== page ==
2. Work-place pensions are becoming less common, meaning that people are more reliant on the financial markets (and their ups and downs) to generate retirement savings;
3. The skyrocketing costs of health care will increasingly be passed to the consumer; and
4. Divorce is on the rise, meaning that the aging retirees might be sole income, not dual income, and, thus, have greater expenses (and less wealth to pass on).
While the fact remains that the aging boomers have greater wealth than ever before, it’s worthwhile for those engaged in both planning and litigation to keep in mind the outside forces that will affect the size of an estate.
Have a great weekend,
Megan F. Connolly
Leona Helmsley, the deceased billionaire hotelier who, in her will, left her dog Trouble a $12 million trust, is back in the news.
Also in her will, Ms. Helmsley directed that the bulk of her estate (estimated to be worth somewhere between $5 billion – $8 billion) be put into a charitable trust. However, until now little has been revealed about who the beneficiaries of the trust were.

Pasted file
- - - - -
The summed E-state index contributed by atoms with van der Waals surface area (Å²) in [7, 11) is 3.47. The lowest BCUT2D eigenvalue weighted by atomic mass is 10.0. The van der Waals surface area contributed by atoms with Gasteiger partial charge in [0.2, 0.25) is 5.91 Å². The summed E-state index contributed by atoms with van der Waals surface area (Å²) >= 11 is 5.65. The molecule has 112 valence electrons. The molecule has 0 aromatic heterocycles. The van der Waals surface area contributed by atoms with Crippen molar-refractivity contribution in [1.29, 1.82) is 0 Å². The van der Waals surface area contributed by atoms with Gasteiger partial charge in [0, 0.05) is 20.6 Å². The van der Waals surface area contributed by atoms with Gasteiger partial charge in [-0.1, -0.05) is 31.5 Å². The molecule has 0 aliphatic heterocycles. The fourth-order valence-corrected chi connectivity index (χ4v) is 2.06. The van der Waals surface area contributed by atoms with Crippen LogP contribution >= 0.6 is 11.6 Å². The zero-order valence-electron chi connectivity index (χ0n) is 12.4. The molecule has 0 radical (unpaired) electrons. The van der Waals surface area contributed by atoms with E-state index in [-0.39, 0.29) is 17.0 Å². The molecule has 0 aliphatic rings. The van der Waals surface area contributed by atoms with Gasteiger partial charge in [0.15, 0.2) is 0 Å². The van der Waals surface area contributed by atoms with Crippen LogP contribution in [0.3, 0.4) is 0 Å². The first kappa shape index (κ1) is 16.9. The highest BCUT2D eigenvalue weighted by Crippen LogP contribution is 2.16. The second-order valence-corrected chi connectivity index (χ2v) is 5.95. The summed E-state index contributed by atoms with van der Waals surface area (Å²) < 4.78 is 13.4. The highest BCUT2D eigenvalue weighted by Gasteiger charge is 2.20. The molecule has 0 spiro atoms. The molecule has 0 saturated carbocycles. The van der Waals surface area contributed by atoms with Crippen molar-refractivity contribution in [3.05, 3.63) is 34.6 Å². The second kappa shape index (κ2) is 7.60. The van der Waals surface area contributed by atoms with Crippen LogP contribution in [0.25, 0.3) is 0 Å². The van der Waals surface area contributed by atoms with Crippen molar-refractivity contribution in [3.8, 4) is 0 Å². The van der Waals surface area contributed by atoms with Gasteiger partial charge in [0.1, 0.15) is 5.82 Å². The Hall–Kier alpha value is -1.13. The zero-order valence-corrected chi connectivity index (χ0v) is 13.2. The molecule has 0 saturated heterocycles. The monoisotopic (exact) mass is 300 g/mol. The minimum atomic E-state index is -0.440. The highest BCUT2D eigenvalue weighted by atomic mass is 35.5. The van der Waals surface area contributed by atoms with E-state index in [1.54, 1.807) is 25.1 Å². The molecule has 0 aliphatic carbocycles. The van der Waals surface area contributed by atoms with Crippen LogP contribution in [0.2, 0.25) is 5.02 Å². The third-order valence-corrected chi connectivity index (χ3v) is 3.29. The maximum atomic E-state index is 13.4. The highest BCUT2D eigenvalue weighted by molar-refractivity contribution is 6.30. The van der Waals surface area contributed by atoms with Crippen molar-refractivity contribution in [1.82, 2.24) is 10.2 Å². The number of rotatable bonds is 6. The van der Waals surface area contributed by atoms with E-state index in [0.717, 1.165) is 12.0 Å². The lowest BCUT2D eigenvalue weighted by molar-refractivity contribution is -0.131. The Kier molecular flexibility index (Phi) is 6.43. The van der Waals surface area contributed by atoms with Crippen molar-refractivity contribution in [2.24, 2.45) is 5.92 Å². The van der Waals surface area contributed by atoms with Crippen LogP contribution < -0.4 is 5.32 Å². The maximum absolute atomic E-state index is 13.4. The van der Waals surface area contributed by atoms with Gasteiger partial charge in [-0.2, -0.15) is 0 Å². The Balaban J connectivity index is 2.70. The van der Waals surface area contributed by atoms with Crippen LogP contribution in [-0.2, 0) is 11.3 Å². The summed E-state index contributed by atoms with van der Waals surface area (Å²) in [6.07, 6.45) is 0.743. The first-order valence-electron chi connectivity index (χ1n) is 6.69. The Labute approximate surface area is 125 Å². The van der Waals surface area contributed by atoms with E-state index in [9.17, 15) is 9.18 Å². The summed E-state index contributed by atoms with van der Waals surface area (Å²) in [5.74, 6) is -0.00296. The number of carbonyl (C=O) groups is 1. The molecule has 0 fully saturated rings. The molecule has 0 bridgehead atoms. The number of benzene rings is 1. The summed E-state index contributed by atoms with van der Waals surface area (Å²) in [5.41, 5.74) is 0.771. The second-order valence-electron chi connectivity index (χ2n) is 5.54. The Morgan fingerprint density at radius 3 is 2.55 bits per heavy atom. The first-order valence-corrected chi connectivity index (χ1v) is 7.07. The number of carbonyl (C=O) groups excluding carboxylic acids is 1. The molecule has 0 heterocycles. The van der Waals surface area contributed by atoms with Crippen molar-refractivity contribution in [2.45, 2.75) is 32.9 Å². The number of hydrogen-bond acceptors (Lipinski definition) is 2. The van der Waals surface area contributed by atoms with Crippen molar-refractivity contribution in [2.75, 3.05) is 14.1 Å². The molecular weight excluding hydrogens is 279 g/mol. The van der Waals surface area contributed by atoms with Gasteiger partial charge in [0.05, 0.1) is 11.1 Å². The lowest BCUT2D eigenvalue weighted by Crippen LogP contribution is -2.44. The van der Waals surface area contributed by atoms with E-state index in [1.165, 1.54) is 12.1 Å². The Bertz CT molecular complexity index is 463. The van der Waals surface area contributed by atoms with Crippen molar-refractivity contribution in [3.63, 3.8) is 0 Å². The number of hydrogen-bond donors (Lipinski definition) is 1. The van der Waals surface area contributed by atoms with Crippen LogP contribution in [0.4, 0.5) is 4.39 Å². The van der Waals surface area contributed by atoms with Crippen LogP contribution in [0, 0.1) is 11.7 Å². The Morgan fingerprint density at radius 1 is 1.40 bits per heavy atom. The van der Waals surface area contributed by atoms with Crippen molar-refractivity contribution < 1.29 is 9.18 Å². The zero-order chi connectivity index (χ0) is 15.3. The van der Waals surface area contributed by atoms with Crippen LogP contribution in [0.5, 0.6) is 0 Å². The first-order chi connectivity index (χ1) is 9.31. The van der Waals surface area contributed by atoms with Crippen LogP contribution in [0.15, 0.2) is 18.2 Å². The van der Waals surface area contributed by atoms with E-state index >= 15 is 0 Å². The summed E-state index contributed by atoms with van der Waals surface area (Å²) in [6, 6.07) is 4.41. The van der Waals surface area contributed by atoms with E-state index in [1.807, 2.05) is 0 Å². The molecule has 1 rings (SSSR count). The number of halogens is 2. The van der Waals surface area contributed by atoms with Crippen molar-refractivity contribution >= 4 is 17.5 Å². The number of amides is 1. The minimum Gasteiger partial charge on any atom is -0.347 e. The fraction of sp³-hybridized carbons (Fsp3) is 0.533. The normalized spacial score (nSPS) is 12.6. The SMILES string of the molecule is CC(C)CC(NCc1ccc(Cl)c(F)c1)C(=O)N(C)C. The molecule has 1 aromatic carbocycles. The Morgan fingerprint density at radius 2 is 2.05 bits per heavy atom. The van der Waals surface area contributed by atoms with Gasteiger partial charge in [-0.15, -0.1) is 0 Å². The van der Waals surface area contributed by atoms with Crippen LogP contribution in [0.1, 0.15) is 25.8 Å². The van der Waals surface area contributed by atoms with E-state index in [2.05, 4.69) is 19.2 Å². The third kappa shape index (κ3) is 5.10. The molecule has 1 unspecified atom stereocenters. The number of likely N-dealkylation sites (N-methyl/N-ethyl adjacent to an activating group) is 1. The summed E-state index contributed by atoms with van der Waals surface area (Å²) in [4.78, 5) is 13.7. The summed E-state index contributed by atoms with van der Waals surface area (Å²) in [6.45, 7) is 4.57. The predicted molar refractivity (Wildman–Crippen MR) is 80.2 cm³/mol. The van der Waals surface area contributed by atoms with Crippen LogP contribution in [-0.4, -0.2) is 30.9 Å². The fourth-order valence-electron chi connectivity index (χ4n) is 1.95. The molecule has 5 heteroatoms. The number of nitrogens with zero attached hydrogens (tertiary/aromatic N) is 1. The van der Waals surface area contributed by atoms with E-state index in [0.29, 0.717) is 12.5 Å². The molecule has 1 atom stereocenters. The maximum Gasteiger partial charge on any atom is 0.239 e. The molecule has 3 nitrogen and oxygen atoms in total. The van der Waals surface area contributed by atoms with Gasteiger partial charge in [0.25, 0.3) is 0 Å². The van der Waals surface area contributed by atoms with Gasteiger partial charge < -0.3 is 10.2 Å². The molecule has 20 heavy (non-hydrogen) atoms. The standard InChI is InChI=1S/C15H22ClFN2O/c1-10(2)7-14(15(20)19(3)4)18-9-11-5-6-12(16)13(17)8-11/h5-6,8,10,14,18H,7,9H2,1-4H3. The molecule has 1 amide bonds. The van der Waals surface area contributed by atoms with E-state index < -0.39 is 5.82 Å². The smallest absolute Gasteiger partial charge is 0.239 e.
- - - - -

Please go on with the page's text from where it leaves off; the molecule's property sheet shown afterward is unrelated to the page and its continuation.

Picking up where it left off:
As it turns out, she attached to her will a memorandum containing a “mission statement” setting out she wished the funds left to the charitable trust to be distributed. In it, she specified that she wanted the funds to be used for the care and welfare of dogs (in an earlier version of the memorandum she had directed that the poor and indigent also be beneficiaries of the trust but apparently later changed her mind and decided that the funds should just be used to the benefit of dogs.)
People who have seen the memorandum have questioned whether it would have much legal effect. Apparently, the estate trustees are provided with some discretion as to whom the funds should be distributed. In addition, the memorandum is drafted as an expression of wishes rather than as a testamentary document. Nevertheless, it does speak to what the testator’s intent is and, as such, likely cannot be completely ignored.
In any event, Ms. Helmsley’s estate trustees have tried to avoid publicizing the exact contents of the memorandum. They might have reason to be concerned – after the $12 million trust left to Trouble was revealed, the poor dog received death threats!